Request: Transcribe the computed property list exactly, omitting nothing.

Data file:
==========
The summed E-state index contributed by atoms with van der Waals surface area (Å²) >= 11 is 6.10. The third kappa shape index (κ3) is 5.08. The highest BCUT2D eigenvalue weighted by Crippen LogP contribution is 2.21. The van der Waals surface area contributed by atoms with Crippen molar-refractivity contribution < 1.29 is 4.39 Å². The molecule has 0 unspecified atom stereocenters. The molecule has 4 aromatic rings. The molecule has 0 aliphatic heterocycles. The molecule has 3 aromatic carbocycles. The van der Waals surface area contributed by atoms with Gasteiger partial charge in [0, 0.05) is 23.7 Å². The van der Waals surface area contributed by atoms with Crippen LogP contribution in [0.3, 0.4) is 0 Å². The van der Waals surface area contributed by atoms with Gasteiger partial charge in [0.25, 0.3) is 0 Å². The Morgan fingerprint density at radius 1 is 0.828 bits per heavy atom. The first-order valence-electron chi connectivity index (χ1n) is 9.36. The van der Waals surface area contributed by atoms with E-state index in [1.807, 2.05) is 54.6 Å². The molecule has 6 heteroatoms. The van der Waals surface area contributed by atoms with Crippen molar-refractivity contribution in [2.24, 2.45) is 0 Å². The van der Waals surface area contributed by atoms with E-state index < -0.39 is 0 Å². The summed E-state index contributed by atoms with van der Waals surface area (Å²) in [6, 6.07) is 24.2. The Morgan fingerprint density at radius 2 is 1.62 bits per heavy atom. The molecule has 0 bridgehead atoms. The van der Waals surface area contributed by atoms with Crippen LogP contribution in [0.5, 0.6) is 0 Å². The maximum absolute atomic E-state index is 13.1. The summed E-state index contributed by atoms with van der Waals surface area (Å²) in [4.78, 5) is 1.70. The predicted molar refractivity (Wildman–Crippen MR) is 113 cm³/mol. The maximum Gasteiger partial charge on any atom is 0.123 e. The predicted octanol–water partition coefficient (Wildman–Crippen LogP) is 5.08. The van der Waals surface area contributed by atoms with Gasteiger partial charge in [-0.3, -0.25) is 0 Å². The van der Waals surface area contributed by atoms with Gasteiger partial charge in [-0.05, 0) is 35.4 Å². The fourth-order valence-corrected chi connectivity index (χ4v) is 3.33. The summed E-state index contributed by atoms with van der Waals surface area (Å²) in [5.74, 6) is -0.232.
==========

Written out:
The summed E-state index contributed by atoms with van der Waals surface area (Å²) >= 11 is 6.10. The third kappa shape index (κ3) is 5.08. The highest BCUT2D eigenvalue weighted by Crippen LogP contribution is 2.21. The van der Waals surface area contributed by atoms with Crippen molar-refractivity contribution < 1.29 is 4.39 Å². The molecule has 0 unspecified atom stereocenters. The molecule has 4 aromatic rings. The molecule has 0 aliphatic heterocycles. The molecule has 3 aromatic carbocycles. The van der Waals surface area contributed by atoms with Gasteiger partial charge in [0, 0.05) is 23.7 Å². The van der Waals surface area contributed by atoms with Crippen LogP contribution in [0.3, 0.4) is 0 Å². The van der Waals surface area contributed by atoms with Gasteiger partial charge in [0.25, 0.3) is 0 Å². The Morgan fingerprint density at radius 1 is 0.828 bits per heavy atom. The first-order valence-electron chi connectivity index (χ1n) is 9.36. The van der Waals surface area contributed by atoms with E-state index in [1.807, 2.05) is 54.6 Å². The molecule has 6 heteroatoms. The van der Waals surface area contributed by atoms with Crippen molar-refractivity contribution in [2.24, 2.45) is 0 Å². The van der Waals surface area contributed by atoms with E-state index < -0.39 is 0 Å². The summed E-state index contributed by atoms with van der Waals surface area (Å²) in [6, 6.07) is 24.2. The Morgan fingerprint density at radius 2 is 1.62 bits per heavy atom. The molecule has 0 bridgehead atoms. The van der Waals surface area contributed by atoms with Crippen LogP contribution in [0.5, 0.6) is 0 Å². The maximum absolute atomic E-state index is 13.1. The summed E-state index contributed by atoms with van der Waals surface area (Å²) in [4.78, 5) is 1.70. The predicted molar refractivity (Wildman–Crippen MR) is 113 cm³/mol. The maximum Gasteiger partial charge on any atom is 0.123 e. The predicted octanol–water partition coefficient (Wildman–Crippen LogP) is 5.08. The van der Waals surface area contributed by atoms with Gasteiger partial charge in [-0.3, -0.25) is 0 Å². The van der Waals surface area contributed by atoms with Gasteiger partial charge in [-0.05, 0) is 35.4 Å². The fourth-order valence-corrected chi connectivity index (χ4v) is 3.33. The summed E-state index contributed by atoms with van der Waals surface area (Å²) in [5.74, 6) is -0.232.